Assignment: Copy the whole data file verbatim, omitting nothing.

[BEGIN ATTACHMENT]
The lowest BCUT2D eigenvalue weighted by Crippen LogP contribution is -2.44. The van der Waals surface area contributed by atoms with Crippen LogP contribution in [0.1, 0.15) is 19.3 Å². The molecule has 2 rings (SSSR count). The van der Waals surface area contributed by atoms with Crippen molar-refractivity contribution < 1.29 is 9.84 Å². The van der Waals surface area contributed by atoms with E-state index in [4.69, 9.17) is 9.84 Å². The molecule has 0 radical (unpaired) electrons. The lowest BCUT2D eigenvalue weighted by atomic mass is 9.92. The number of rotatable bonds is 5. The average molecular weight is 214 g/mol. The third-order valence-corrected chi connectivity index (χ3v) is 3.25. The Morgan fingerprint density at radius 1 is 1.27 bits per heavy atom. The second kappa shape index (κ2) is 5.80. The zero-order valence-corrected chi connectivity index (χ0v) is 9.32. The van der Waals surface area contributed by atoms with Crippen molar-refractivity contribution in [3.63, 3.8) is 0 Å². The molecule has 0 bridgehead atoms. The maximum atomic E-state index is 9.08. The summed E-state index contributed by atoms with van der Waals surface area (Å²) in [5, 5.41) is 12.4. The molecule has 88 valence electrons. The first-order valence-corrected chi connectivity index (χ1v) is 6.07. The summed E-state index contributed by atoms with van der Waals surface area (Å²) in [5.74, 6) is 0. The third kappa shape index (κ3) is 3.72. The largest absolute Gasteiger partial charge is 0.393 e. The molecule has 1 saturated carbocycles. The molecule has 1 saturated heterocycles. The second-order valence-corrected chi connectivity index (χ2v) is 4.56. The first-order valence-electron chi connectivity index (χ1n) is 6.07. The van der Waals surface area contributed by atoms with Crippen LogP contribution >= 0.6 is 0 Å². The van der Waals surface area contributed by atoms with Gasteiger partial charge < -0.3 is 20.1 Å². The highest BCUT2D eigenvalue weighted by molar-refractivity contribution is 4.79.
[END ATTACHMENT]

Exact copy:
The lowest BCUT2D eigenvalue weighted by Crippen LogP contribution is -2.44. The van der Waals surface area contributed by atoms with Crippen LogP contribution in [0.1, 0.15) is 19.3 Å². The molecule has 2 rings (SSSR count). The van der Waals surface area contributed by atoms with Crippen molar-refractivity contribution < 1.29 is 9.84 Å². The van der Waals surface area contributed by atoms with E-state index in [4.69, 9.17) is 9.84 Å². The molecule has 0 radical (unpaired) electrons. The lowest BCUT2D eigenvalue weighted by atomic mass is 9.92. The number of rotatable bonds is 5. The average molecular weight is 214 g/mol. The third-order valence-corrected chi connectivity index (χ3v) is 3.25. The Morgan fingerprint density at radius 1 is 1.27 bits per heavy atom. The second kappa shape index (κ2) is 5.80. The zero-order valence-corrected chi connectivity index (χ0v) is 9.32. The van der Waals surface area contributed by atoms with Crippen molar-refractivity contribution in [3.63, 3.8) is 0 Å². The molecule has 0 bridgehead atoms. The maximum atomic E-state index is 9.08. The summed E-state index contributed by atoms with van der Waals surface area (Å²) in [5, 5.41) is 12.4. The molecule has 88 valence electrons. The first-order valence-corrected chi connectivity index (χ1v) is 6.07. The summed E-state index contributed by atoms with van der Waals surface area (Å²) in [5.74, 6) is 0. The third kappa shape index (κ3) is 3.72. The largest absolute Gasteiger partial charge is 0.393 e. The molecule has 1 saturated carbocycles. The molecule has 1 saturated heterocycles. The second-order valence-corrected chi connectivity index (χ2v) is 4.56. The first-order valence-electron chi connectivity index (χ1n) is 6.07. The van der Waals surface area contributed by atoms with Crippen LogP contribution >= 0.6 is 0 Å². The van der Waals surface area contributed by atoms with Gasteiger partial charge < -0.3 is 20.1 Å². The highest BCUT2D eigenvalue weighted by molar-refractivity contribution is 4.79.